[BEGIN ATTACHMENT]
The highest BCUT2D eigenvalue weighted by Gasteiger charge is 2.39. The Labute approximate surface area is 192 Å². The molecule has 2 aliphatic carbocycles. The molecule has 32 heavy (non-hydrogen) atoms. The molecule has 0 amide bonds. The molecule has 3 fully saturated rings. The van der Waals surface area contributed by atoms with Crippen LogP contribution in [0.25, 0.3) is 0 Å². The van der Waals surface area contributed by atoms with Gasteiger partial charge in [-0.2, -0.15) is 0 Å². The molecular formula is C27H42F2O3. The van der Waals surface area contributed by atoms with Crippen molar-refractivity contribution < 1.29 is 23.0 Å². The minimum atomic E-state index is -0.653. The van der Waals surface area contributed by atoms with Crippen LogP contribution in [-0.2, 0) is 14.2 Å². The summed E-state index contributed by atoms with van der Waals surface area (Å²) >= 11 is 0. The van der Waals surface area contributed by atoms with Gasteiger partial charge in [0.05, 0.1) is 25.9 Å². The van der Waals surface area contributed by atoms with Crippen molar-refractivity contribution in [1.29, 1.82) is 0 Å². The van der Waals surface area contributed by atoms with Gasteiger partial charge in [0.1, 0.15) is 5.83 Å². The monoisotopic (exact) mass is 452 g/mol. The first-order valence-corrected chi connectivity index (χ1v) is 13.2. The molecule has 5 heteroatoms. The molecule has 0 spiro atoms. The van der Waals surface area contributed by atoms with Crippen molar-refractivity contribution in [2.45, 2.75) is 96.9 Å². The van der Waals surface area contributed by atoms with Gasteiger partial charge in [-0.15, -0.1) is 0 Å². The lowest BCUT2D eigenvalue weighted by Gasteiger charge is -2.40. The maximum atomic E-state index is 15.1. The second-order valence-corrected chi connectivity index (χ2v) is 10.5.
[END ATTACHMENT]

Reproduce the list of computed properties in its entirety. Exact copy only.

The highest BCUT2D eigenvalue weighted by Gasteiger charge is 2.39. The Labute approximate surface area is 192 Å². The molecule has 2 aliphatic carbocycles. The molecule has 32 heavy (non-hydrogen) atoms. The molecule has 0 amide bonds. The molecule has 3 fully saturated rings. The van der Waals surface area contributed by atoms with Crippen LogP contribution in [0.25, 0.3) is 0 Å². The van der Waals surface area contributed by atoms with Gasteiger partial charge in [-0.2, -0.15) is 0 Å². The molecular formula is C27H42F2O3. The van der Waals surface area contributed by atoms with Crippen molar-refractivity contribution < 1.29 is 23.0 Å². The minimum atomic E-state index is -0.653. The van der Waals surface area contributed by atoms with Crippen LogP contribution in [-0.2, 0) is 14.2 Å². The summed E-state index contributed by atoms with van der Waals surface area (Å²) >= 11 is 0. The van der Waals surface area contributed by atoms with Gasteiger partial charge in [0.05, 0.1) is 25.9 Å². The van der Waals surface area contributed by atoms with Crippen molar-refractivity contribution in [1.29, 1.82) is 0 Å². The van der Waals surface area contributed by atoms with Gasteiger partial charge in [0.1, 0.15) is 5.83 Å². The monoisotopic (exact) mass is 452 g/mol. The first-order valence-corrected chi connectivity index (χ1v) is 13.2. The molecule has 5 heteroatoms. The molecule has 0 spiro atoms. The van der Waals surface area contributed by atoms with Crippen molar-refractivity contribution in [2.45, 2.75) is 96.9 Å². The van der Waals surface area contributed by atoms with Gasteiger partial charge in [-0.15, -0.1) is 0 Å². The lowest BCUT2D eigenvalue weighted by Gasteiger charge is -2.40. The maximum atomic E-state index is 15.1. The second-order valence-corrected chi connectivity index (χ2v) is 10.5.